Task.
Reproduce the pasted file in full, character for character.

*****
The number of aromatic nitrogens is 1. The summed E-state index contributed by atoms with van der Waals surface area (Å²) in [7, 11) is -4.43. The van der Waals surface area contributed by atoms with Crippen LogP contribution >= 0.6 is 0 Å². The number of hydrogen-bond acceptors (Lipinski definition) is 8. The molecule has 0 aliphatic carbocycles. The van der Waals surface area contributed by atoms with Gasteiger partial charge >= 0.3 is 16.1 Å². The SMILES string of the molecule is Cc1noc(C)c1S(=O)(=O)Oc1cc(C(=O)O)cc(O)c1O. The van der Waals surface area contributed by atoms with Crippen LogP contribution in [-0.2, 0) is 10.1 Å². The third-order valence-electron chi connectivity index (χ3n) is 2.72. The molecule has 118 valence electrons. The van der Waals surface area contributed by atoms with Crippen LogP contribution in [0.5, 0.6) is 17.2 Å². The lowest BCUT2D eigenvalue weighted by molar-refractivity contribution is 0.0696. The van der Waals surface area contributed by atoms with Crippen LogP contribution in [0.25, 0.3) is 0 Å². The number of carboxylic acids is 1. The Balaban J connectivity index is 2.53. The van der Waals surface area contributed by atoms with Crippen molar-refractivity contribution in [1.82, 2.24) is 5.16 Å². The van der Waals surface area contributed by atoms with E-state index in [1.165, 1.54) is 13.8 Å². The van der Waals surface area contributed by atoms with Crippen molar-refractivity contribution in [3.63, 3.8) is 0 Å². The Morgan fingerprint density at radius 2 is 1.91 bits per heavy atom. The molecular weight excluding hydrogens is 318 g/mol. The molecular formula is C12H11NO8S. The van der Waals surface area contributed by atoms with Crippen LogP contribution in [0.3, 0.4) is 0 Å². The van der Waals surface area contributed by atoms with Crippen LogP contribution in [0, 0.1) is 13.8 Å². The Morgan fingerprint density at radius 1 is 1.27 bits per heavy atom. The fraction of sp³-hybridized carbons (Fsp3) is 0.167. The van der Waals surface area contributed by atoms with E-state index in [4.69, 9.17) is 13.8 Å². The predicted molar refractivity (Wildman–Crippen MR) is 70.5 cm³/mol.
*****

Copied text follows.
The number of aromatic nitrogens is 1. The summed E-state index contributed by atoms with van der Waals surface area (Å²) in [7, 11) is -4.43. The van der Waals surface area contributed by atoms with Crippen LogP contribution >= 0.6 is 0 Å². The number of hydrogen-bond acceptors (Lipinski definition) is 8. The molecule has 0 aliphatic carbocycles. The van der Waals surface area contributed by atoms with Gasteiger partial charge >= 0.3 is 16.1 Å². The SMILES string of the molecule is Cc1noc(C)c1S(=O)(=O)Oc1cc(C(=O)O)cc(O)c1O. The van der Waals surface area contributed by atoms with Crippen LogP contribution in [-0.2, 0) is 10.1 Å². The third-order valence-electron chi connectivity index (χ3n) is 2.72. The molecule has 118 valence electrons. The van der Waals surface area contributed by atoms with Crippen LogP contribution in [0.5, 0.6) is 17.2 Å². The lowest BCUT2D eigenvalue weighted by molar-refractivity contribution is 0.0696. The van der Waals surface area contributed by atoms with Crippen LogP contribution in [0.25, 0.3) is 0 Å². The number of carboxylic acids is 1. The Balaban J connectivity index is 2.53. The van der Waals surface area contributed by atoms with Crippen molar-refractivity contribution in [1.82, 2.24) is 5.16 Å². The van der Waals surface area contributed by atoms with E-state index in [1.165, 1.54) is 13.8 Å². The van der Waals surface area contributed by atoms with Crippen molar-refractivity contribution in [3.63, 3.8) is 0 Å². The Morgan fingerprint density at radius 2 is 1.91 bits per heavy atom. The molecular weight excluding hydrogens is 318 g/mol. The molecular formula is C12H11NO8S. The van der Waals surface area contributed by atoms with Crippen LogP contribution in [0.3, 0.4) is 0 Å². The van der Waals surface area contributed by atoms with Crippen LogP contribution in [0, 0.1) is 13.8 Å². The Morgan fingerprint density at radius 1 is 1.27 bits per heavy atom. The fraction of sp³-hybridized carbons (Fsp3) is 0.167. The van der Waals surface area contributed by atoms with E-state index in [4.69, 9.17) is 13.8 Å². The predicted molar refractivity (Wildman–Crippen MR) is 70.5 cm³/mol.